Each painting has been composed on the monumental scale of 4×8 feet, and although, in fact, they do not have to be sold as a diptych, their effect together certainly adds to the drama of the wall.

Turner mainly paints plein air canvases and field studies, which necessarily call for a smaller space capable of recording the transitory impressions of nature. She notes that working from her studio allows for more interpretation and the ability to change the scale—in this case, to a soaring eight feet.

Kathryn Turner stands to the left, explaining her process.

Kathryn Turner stands to the left, explaining her process.

In a fashion, Cathedrals 1 & 2 follow a progression of working styles for Turner, who is a life-long painter and local—she grew up on the Triangle X Ranch, one of the oldest continuously operating ranches in Jackson Hole. She herself began with watercolors, which she says “taught [her] the aspect of spontaneity.” In the delicate interplay between water and the tincture of pigment, skill and happy accident find the ideal marriage.

“It’s almost a dance you have with the paint.”

As Turner transitioned to working in oil paints and the larger window of work time they allowed, a premium paper company called Arches began producing a new paper on a large scale. Struck by the notion of combining two separate yet equally rewarding painting approaches, Turner’s thoughts turned to a large canvas, the largest she’d ever painted. She decided to approach this oil painting more like a watercolor, and yet still painting in oil, she’d have more time to experiment. Oil is also the longer-wearing medium, allowing the dual canvases to take shape through a combination of ephemeral brushstrokes and more lasting swirls.

Details

Looking closely at the canvas, one immediately notices its uniquely textured backdrop and almost charcoal metallic hue. This texture came about from embracing just a little bit of chaos. First, Turner mixed up big buckets of paint with heavy doses of water. At this point, she allowed the paint to drip down the entire length of both canvases. As the force of gravity pulled the paint downwards, the pigments of the paint separated and reacted with the watery solvent. “The fun happens when you let the paint do its thing,” Turner says. It’s a sense of adventure and “wait and see” that she brought to the entire project.

What led to the unique titles of Cathedrals 1 & 2? “When I’m in an aspen grove, I feel like I’m in a cathedral. I was driven to do something that would have that same feeling.” The subject also dictated the height of the dual pieces. Aspens are Turner’s favorite trees, and their vertical elegance was a feeling she wanted to duplicate in the impact of her paintings. “I wanted to make them more tree-like.”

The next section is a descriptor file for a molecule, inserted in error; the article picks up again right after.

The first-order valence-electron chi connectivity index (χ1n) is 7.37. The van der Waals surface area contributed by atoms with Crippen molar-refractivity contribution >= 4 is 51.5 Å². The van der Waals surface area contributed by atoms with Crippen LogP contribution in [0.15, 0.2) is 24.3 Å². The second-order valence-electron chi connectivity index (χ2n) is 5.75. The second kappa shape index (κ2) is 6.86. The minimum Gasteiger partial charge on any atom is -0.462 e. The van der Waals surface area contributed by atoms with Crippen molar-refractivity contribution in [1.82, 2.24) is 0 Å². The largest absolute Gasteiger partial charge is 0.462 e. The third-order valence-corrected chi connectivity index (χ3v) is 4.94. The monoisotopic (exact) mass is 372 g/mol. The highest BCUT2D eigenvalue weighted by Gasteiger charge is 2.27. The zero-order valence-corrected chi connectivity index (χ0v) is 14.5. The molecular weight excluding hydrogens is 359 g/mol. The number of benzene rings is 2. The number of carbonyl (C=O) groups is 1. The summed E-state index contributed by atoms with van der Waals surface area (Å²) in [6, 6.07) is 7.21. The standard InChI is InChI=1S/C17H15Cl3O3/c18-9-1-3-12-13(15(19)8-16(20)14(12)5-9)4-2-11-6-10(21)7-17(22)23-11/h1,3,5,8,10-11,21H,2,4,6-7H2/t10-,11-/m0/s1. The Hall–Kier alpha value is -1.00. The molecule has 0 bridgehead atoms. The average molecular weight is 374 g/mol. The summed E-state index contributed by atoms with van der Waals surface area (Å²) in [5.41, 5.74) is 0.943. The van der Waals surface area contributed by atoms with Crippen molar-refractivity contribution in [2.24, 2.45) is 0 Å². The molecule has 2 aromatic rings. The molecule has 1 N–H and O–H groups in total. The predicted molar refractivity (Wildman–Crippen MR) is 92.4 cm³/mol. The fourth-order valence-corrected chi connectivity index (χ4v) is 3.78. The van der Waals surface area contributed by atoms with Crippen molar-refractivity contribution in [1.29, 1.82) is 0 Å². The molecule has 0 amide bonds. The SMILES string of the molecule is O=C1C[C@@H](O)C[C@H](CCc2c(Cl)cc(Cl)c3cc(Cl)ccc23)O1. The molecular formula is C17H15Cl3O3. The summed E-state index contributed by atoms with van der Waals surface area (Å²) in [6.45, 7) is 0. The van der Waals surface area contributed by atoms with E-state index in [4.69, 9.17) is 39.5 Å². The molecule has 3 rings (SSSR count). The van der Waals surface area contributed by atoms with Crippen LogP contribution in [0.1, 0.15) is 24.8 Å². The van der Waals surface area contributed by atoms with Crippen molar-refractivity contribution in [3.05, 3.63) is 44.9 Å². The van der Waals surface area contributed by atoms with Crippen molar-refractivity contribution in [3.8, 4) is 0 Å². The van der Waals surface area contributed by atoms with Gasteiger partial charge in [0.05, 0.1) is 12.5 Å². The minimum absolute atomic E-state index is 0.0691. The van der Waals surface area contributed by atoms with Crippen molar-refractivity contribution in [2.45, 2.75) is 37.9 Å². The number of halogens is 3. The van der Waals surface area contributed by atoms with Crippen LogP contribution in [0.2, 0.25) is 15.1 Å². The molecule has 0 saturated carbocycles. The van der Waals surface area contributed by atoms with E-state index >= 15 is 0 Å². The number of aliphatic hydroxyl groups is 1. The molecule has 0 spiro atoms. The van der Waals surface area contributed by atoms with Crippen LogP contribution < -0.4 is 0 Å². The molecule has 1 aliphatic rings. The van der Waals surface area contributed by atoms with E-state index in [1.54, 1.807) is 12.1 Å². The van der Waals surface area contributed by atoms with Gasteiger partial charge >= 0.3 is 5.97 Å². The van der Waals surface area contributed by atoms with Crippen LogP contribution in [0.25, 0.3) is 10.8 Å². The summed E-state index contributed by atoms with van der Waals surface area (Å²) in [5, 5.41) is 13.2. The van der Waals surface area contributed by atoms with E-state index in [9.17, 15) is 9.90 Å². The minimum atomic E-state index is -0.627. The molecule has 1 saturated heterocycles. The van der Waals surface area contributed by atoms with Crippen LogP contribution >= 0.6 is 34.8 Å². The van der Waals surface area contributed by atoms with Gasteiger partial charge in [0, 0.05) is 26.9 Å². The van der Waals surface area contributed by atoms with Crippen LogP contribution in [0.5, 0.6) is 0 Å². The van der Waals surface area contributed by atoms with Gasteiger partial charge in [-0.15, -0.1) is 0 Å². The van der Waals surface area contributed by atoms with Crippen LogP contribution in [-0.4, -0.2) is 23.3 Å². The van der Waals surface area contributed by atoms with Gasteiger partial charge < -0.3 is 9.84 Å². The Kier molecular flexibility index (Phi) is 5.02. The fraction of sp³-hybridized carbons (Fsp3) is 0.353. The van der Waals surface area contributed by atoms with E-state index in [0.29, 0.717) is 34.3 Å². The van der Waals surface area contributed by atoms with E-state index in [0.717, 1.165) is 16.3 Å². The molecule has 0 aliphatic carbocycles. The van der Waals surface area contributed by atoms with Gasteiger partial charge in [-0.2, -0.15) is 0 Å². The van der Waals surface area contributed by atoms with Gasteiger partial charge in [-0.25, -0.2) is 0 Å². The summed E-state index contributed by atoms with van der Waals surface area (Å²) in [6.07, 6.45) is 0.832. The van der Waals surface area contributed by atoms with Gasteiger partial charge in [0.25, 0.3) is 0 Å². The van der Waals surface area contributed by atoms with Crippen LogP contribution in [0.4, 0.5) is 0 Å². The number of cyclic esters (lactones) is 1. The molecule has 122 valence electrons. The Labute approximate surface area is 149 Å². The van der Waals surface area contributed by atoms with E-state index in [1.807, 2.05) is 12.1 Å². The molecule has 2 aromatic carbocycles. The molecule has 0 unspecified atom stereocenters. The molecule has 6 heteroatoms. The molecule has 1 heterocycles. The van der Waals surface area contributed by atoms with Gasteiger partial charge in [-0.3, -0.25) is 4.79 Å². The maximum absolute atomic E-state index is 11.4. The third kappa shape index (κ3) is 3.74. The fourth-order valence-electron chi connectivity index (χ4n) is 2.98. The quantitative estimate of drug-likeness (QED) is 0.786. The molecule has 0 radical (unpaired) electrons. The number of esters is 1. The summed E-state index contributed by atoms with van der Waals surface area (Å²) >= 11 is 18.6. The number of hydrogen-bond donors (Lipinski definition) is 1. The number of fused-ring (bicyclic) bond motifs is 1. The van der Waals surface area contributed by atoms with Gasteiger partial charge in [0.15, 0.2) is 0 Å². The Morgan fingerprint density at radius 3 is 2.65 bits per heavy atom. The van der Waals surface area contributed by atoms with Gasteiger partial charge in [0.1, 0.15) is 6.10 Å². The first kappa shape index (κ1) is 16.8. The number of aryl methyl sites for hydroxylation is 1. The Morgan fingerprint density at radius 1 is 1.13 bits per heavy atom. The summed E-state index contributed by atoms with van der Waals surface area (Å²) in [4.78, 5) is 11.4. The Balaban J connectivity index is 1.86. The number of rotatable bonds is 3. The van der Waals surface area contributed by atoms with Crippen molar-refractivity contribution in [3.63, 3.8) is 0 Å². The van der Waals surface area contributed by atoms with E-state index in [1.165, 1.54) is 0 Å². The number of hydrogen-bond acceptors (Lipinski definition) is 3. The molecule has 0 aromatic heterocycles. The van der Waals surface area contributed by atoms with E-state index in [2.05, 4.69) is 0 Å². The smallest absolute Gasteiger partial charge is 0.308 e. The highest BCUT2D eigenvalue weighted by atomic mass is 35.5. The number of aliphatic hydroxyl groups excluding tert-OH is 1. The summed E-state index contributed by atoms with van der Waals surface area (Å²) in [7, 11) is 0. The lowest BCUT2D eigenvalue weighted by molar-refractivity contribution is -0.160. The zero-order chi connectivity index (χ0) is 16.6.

The constellations and disturbance of the paint splotches one can observe when up- close-and-personal with the canvases also came about from allowing the paint to drip. While she painted the Cathedrals, Turner had both canvases laid out flat on the floor. A little dripping was inevitable, and quite beautiful.

Up Close

“Process is what teaches us what we need to know,” Turner says.

In terms of process, the framing of Cathedrals 1 & 2 proved the trickiest and most demanding aspect of the creation. The stark black float frames are sold with the pieces, and are designed so that the edges do not obscure any part of the actual painting. These visibly rough and torn edges add even more delightful texture and visual interest to the two ethereal paintings. Attaching the long, thin canvases to the backboard meant dabbling in permanent glue, so there was quite literally only one chance to get the alignment right. With a team of friends and a lot of research, Turner attempted—and succeeded—in the difficult framing.

Edges

Edges

It was all worth it, too, as the lack of glass dispels any separation between the paintings and the viewer. As Turner knows, these are the sort of works that beg to be scrutinized; often viewers even put out a tentative hand to touch them, catching themselves and stopping before going any further.

She’s glad of the varying reactions and inquiries she’s received regarding the paintings so far, explaining that, “when art inspires different reactions it makes it more compelling.”

As for Turner, she knows these two singular paintings are something that can’t be replicated—not by look or feel or the many serendipitous experiments that led to their completion. For everyone who sees them, whether once or repeatedly, they are pieces with their own place in time, history, and experience. Landscape painters know well the ineffable and mutable subject that endlessly fascinates them.

“I could never do this again,” Turner laughs. “That’s what art is.”

Visit Cathedrals 1 & 2 yourself during the upcoming View 22 event hosted by Trio Fine Art on Dec. 6 from 5-8pm. You can also contact Kathryn Mapes Turner at kathryn@turnerfineart.com and view samples of her other work at Turner Fine Art.